The nation's top-selling weed killer, atrazine, disrupts the sexual development of frogs at concentrations 30 times lower than levels allowed by the Environmental Protection Agency (EPA), raising concerns about heavy use of the herbicide on corn, soybeans and other crops in the Midwest and around the world.
In the April 16 issue of Proceedings of the National Academy of Sciences, developmental endocrinologist Tyrone Hayes and colleagues from the University of California, Berkeley, report that atrazine at levels often found in the environment demasculinizes tadpoles and turns them into hermaphrodites creatures with both male and female sexual characteristics. The herbicide also lowers levels of the male hormone testosterone in sexually mature male frogs by a factor of 10, to levels lower than those in normal female frogs. The research was funded by the National Science Foundation (NSF).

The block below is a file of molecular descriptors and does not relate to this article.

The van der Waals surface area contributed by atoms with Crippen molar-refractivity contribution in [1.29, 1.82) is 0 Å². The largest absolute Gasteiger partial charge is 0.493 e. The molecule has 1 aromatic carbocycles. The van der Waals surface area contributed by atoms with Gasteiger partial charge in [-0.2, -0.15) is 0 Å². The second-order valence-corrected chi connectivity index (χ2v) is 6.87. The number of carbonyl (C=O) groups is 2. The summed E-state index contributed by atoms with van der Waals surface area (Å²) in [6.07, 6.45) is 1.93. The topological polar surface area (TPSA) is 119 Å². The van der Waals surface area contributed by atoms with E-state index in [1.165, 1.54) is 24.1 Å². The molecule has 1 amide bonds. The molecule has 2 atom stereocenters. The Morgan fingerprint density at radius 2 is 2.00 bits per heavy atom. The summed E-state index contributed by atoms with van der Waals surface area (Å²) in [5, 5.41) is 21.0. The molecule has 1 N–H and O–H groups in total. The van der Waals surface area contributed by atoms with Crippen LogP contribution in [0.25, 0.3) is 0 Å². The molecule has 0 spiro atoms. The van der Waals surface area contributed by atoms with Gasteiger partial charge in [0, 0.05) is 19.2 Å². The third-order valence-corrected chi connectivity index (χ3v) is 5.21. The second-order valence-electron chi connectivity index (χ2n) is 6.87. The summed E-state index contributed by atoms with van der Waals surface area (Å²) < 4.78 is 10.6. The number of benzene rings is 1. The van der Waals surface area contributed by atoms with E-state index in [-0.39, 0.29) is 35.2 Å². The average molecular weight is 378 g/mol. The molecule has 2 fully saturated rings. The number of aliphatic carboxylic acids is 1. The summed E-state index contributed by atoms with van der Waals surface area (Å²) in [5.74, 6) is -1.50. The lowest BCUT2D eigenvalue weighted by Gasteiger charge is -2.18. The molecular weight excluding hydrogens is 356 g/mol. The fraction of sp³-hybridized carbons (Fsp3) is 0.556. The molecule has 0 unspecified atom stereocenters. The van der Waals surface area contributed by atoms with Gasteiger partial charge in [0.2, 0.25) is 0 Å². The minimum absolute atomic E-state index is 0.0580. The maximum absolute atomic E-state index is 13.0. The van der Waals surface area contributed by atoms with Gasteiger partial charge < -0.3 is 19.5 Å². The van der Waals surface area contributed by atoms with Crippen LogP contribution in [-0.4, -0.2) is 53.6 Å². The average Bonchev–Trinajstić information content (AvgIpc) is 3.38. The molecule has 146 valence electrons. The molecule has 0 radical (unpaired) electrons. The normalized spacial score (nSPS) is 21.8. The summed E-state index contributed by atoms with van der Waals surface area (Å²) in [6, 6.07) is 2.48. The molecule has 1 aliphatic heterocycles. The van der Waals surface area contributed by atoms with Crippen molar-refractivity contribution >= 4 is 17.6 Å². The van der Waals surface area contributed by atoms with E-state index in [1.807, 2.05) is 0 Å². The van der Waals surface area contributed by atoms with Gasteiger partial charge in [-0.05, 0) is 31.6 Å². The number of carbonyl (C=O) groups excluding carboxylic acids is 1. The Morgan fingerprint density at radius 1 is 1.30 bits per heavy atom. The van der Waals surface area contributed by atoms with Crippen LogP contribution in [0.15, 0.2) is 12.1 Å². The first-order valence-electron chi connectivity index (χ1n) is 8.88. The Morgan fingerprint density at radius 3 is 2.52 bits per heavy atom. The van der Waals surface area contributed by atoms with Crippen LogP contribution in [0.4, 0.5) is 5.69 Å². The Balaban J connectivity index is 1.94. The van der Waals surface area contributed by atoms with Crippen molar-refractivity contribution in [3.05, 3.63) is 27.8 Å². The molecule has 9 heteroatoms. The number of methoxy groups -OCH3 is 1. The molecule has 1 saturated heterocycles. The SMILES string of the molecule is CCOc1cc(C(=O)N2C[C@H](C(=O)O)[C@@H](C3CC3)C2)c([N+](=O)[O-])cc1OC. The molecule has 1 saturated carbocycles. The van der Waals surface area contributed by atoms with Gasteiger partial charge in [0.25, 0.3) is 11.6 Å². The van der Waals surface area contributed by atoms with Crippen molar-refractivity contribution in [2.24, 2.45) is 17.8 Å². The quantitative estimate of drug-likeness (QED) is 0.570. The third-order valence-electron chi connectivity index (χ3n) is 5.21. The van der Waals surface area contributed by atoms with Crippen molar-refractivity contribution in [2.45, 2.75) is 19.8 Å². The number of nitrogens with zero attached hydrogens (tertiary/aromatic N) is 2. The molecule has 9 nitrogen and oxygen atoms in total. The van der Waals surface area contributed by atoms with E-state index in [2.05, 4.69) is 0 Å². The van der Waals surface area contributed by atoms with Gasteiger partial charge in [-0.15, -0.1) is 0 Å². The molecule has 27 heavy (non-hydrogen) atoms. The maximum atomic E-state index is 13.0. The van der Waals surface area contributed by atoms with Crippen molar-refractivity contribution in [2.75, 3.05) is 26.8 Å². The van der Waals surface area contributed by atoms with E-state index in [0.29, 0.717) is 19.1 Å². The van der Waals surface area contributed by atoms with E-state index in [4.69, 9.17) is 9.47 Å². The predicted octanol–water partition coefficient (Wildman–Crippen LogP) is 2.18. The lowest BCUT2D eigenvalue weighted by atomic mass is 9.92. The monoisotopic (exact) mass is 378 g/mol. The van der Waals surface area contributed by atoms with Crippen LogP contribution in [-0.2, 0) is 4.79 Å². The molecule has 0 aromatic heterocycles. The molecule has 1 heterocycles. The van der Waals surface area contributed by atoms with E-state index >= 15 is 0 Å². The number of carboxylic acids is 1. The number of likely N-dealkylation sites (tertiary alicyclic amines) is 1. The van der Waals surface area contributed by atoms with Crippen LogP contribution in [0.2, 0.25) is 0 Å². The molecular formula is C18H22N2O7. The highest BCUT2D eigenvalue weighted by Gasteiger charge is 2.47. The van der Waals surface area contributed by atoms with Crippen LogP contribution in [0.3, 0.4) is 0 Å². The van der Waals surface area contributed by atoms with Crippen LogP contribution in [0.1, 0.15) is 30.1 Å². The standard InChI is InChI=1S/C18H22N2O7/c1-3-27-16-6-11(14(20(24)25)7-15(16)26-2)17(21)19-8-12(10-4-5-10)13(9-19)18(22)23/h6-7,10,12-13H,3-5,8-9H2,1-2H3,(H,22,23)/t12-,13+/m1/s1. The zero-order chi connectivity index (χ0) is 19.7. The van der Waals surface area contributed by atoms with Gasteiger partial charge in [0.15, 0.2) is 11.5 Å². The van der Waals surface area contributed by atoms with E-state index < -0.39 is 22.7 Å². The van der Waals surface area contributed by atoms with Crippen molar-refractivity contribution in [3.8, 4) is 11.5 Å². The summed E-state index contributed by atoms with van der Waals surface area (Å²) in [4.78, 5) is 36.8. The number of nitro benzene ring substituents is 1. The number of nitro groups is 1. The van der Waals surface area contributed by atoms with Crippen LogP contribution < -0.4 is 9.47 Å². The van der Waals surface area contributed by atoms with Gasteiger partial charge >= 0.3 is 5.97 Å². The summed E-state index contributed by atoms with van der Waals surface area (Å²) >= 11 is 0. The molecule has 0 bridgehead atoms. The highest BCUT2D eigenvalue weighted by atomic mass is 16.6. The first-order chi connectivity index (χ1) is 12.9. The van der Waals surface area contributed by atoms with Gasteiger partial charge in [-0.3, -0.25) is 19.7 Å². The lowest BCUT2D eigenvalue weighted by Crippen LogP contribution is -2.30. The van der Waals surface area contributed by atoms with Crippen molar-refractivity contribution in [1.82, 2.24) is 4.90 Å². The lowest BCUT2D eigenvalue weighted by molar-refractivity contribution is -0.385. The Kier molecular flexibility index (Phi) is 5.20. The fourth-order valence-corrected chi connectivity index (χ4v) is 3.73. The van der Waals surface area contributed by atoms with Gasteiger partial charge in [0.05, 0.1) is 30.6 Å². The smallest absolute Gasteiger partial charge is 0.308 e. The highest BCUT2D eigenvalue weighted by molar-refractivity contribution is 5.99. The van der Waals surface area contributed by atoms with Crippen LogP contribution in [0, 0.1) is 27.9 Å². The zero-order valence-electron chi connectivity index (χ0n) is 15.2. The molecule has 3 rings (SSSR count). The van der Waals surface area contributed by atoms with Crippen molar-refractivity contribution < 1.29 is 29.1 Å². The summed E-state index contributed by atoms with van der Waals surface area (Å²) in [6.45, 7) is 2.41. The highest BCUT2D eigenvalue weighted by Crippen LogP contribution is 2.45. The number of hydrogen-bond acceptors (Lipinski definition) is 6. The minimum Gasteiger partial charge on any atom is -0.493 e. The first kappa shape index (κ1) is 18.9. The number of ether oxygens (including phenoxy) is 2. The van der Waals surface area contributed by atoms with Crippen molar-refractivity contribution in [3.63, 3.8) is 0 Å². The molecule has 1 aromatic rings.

"Researchers are investigating a number of possible causes for declining populations of amphibians, said William Zamer, program director in NSF's division of integrative biology and neuroscience, which funded the research. Hayes and colleagues appear to have identified another potential agent. Their findings indicate that atrazine has significant endocrinological effects on frogs at very low doses."
As Hayes discovered, many atrazine-contaminated ponds in the Midwest contain native leopard frogs with the same abnormalities. Atrazine-exposed frogs don't have normal reproductive systems," he said. "The males have ovaries in their testes and much smaller vocal organs," which are essential in calling potential mates. It is unclear whether these abnormalities lead to reduced fertility. Hayes now is trying to determine how the abnormalities affect the frogs' ability to produce offspring.
"The use of atrazine in the environment is basically an
uncontrolled experiment - there seems to be no atrazine-free environment," Ha
Contact: Cheryl Dybas
National Science Foundation